Review of The God Guarantee

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The God Guarantee by Jack Alexander is counter-cultural clarion call to biblical generosity.

In this book Jack Alexander addresses the primary reason most people are not generous, fear. In addressing fear Alexander points readers to the sufficiency of God’s provision promised in Scripture and proved by the experiences of saints throughout history.

If you struggle with fear restraining your generosity this book will help you move from fearfulness to faithfilled generosity as you minister with His resources to the needs around you trusting His provision.

Disclosure: I received a review copy of the book from the publisher for the purpose of reviewing it. The opinions I have expressed are my own, and I was not required to write a positive review.

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Review of Do Your Children Believe?

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In Do Your Children Believe Terence Chatmon provides a resource to help thinking through the spiritual legacy you leave your family.

In this book three main sections. In the first section the lack of intentionality in shepherding children spiritually is addressed. The regular absence of families from church due to extracurricular activities is addressed as well as the fact that parents cannot instil values and practices in their children that they themselves do not possess and practice. The next section begins walking the reader through the steps of planning and putting in practice steps that will help shape a spiritual legacy in the coming generation. The final section points to the importance of putting God first in shaping a spiritual legacy and His sufficiency to bring about the spiritual legacy we seek to leave for coming generations.

In a day and age where there isn’t much intentionality in shaping the spiritual lives of families I think this is a great resource. I believe one of the greatest reasons that the church has been loosing younger generations is owing to the fact that believing parents have not been intentional in shaping a spiritual legacy in the lives of the children that would bless generations to come. I would commend this book to any parent or church leader that wants to think through the practicalities of thinking through a spiritual legacy of multigenerational faithfulness to God.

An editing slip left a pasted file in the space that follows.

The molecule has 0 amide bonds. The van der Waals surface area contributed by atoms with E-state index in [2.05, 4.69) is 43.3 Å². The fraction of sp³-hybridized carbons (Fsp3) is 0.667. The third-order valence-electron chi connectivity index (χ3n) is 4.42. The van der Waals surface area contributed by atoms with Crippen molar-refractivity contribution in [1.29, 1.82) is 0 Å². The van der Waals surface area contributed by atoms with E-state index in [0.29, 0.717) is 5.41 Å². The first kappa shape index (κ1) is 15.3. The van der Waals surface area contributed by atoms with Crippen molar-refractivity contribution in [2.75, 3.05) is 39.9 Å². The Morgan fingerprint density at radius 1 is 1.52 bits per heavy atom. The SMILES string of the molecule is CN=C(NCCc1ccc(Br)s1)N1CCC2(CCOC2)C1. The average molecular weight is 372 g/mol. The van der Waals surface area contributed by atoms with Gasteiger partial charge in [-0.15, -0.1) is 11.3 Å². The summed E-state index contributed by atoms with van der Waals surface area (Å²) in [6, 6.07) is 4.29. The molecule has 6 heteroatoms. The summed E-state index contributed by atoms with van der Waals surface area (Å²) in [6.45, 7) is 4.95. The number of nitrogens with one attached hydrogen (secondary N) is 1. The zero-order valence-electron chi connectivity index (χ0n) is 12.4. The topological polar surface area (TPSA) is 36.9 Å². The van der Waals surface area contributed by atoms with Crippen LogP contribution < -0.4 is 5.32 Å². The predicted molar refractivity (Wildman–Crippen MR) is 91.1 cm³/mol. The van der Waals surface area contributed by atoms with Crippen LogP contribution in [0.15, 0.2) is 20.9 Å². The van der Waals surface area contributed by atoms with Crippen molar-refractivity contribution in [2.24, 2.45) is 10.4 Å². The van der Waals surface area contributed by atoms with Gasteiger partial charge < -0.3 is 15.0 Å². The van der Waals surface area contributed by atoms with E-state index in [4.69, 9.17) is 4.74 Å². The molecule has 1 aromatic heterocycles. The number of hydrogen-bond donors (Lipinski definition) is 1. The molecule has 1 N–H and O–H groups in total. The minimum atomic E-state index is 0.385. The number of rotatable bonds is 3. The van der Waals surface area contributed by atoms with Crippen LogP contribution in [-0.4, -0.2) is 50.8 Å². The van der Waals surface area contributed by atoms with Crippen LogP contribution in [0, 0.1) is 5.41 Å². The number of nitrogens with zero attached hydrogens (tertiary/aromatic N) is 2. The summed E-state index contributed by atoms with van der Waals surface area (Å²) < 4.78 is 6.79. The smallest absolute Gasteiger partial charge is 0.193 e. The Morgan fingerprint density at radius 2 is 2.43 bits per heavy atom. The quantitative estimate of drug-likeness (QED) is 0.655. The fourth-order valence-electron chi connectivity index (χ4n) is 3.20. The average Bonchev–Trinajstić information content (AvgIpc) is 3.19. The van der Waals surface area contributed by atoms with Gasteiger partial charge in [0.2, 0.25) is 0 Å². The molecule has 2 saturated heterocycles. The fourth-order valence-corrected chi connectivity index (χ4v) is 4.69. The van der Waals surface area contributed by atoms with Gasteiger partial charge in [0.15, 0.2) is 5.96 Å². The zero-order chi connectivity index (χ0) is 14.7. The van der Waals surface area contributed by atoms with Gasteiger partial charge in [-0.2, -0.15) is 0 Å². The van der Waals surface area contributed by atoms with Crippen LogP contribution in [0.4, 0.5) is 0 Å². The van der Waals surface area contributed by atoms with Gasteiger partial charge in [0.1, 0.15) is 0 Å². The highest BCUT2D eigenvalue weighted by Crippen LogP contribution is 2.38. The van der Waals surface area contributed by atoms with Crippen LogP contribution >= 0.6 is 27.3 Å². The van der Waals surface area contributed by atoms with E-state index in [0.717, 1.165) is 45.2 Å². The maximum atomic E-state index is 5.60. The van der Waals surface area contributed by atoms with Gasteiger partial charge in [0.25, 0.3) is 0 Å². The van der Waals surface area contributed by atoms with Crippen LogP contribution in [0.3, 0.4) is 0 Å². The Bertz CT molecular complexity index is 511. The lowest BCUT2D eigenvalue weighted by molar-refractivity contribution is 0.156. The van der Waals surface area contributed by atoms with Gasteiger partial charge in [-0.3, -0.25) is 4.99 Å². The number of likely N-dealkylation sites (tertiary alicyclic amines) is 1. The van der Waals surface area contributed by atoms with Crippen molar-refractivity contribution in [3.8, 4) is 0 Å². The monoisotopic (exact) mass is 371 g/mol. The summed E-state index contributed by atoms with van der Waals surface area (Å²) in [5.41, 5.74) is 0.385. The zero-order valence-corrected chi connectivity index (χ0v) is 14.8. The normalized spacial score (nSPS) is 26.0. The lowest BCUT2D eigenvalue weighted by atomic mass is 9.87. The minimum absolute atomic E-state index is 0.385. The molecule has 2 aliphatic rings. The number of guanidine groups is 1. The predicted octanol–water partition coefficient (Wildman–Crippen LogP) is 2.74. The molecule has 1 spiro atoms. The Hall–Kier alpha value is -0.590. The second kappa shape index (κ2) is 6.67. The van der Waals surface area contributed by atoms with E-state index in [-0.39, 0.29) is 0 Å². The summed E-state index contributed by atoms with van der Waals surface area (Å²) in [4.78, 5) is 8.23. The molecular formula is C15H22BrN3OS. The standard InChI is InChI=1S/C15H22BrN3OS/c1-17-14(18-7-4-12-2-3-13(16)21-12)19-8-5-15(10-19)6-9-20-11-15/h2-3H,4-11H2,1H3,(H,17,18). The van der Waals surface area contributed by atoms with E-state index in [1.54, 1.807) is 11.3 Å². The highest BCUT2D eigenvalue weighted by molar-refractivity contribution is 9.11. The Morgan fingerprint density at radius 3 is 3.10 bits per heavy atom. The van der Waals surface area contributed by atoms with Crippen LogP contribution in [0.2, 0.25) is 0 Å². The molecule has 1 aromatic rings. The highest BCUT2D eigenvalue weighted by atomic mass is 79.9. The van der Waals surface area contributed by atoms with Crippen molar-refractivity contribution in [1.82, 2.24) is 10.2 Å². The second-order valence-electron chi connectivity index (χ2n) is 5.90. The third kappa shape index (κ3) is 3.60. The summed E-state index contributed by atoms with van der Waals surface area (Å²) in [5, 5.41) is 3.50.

Disclosure: I received a review copy of the book from the publisher for the purpose of reviewing it. The opinions I have expressed are my own, and I was not required to write a positive review.

Review of When Parenting Isn’t Perfect

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In When Parenting Isn’t Perfect Jim Daly and Paul Asay provide a resource that is relevant to every stage of parenting as it is never perfect.

One of the main arguments found in the first section of this book is that too often parents set their sight on perfection in raising their children and in doing so often crush the spirits of their children. Rather than alienate children in a pursuit of perfection parents must parent their children in reality. The second section addresses the practical realities of parenting from knowing your children to knowing your spouse and working well together as parents. The third section addresses the reality that you are parenting a human being and not a robot, while we may have great influence over our children we really can’t control them especially as they grow up and become more independent. The final section looks at the long-term view of parenting especially the transitions that lead to children becoming adults.

In a world of broken families Jim Daly shows how even and especially imperfect parenting can shape children for the better. Over all as a book that is supposed to be a Christian book on parenting Daly’s book focuses more on his personal experience than Scripture, which is the main weakness of this book.

Disclosure: I received a review copy of the book from the publisher for the purpose of reviewing it. The opinions I have expressed are my own, and I was not required to write a positive review.

Review of The Treasure Principle

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Few authors have written as clearly and insightfuly on the issue of money and possessions as Randy Alcorn. In this revised and updated of The Treasure Principle Randy Alcorn provides a look at the heart of biblical generosity.

In seven short chapters Randy Alcorn cuts through so much of the cultural clutter that has clouded the church’s understanding in regards to issues of money. In this book Alcorn makes clear that rather than money being something we accumulate and use for our own personal pleasure we are to leverage our financial resources for eternity.

This book is a classic that should be picked up and read.

Disclosure: I received a review copy of the book from the publisher for the purpose of reviewing it. The opinions I have expressed are my own, and I was not required to write a positive review.

Review of Progress in the Pulpit